The most striking issue is the gold price realized. In 1Q 2016, gold prices went up from $1,062 to $1,233 per ounce. Many miners were selling their gold for around $1,200 per ounce, on average (for example, another African gold miner, SEMAFO (OTCPK:SEMFF), was selling its gold at $1,187 per ounce, on average). Banro, due to a few gold forward selling agreements (discussed in my first article on Banro), was selling its gold for just $1,109 per ounce.

As a result, despite much higher production than before, in 1Q 2016, Banro reported revenue of $46.5 million, only 13.5% higher than in 1Q 2015.

Further, despite higher production and higher revenue, the company showed only marginal earnings from mining operations (I am touching this issue below). These poor earnings had a negative impact on the company's bottom line.

Another thing - Banro is a heavily indebted company. Let me list all of its debt issues ($388,285 thousand, in total) as of the end of 1Q 2016:

  • Bank loans - $9,281 thousand
  • Debt offering - $169,508 thousand (it is a mixed financial instrument, comprising both debt and common shares issues)
  • Term loan - $20,981 thousand
  • Preference shares - $74,896 thousand
  • Deferred revenue - $113,619 thousand

In my opinion, this heavy debt is putting severe constraints on the company's future performance. For example, in March 2017, Banro will have to pay off the expiring debt offering of around $170 million. It looks like the company, to cover this liability, should have to find new financing sources very quickly.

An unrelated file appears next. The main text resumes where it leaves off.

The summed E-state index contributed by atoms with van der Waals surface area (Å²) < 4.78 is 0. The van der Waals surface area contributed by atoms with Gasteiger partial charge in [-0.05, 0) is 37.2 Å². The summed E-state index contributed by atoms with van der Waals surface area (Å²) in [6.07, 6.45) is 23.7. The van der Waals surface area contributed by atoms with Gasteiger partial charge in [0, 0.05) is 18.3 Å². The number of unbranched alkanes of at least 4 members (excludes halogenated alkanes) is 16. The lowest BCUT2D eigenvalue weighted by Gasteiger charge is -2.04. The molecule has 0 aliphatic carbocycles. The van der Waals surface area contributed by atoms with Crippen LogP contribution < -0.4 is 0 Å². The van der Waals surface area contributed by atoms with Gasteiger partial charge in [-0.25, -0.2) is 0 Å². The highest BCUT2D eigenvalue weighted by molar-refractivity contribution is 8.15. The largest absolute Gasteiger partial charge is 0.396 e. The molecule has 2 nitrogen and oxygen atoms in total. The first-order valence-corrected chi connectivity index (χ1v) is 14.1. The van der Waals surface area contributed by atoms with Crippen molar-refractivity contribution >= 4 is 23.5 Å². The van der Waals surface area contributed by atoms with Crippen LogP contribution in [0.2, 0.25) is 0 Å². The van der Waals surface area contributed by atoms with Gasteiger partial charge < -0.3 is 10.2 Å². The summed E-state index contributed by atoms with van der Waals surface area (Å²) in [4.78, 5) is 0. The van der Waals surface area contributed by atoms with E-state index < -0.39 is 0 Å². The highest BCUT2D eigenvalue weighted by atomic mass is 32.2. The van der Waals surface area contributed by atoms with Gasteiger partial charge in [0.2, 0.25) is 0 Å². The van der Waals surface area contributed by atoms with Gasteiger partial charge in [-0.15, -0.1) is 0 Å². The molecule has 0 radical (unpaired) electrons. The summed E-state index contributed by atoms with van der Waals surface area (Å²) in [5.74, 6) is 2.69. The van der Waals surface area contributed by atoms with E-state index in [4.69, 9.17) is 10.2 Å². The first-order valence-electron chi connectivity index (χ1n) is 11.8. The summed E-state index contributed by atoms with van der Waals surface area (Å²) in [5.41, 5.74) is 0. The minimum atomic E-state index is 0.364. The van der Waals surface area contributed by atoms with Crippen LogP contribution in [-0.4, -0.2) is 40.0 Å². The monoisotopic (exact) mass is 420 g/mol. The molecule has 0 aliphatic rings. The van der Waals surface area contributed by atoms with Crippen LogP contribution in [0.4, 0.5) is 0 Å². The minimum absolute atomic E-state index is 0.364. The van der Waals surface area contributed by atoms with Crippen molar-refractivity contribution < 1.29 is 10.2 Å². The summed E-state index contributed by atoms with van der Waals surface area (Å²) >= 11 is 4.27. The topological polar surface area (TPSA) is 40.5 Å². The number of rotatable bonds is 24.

Next thing - despite commencing commercial operations at Namoya, in 1Q 2016, Banro was not able to report positive cash flow from operations. Apart from the decreased revenue (due to gold forward selling agreements), the company reported the increased production costs at both operations. Let me discuss this problem now.

Twangiza

Twangiza is a flagship property. It started its commercial operations in 2013. In just two years, it increased its gold production from 82,591 ounces in 2013 to 135,532 ounces in 2015. What is more, in the same period, Twangiza's cash costs of production went down from $836 to $553 per ounce of gold.

Unfortunately, in 1Q 2016, Twangiza delivered much worse results. It produced less gold than in 1Q 2015 (26,638 ounces in 1Q 2016 versus 35,943 ounces in 1Q 2015). In addition, this gold was produced at a higher cost. Reason? Lower throughput, lower grades and lower recovery rates. The company explains (page 9):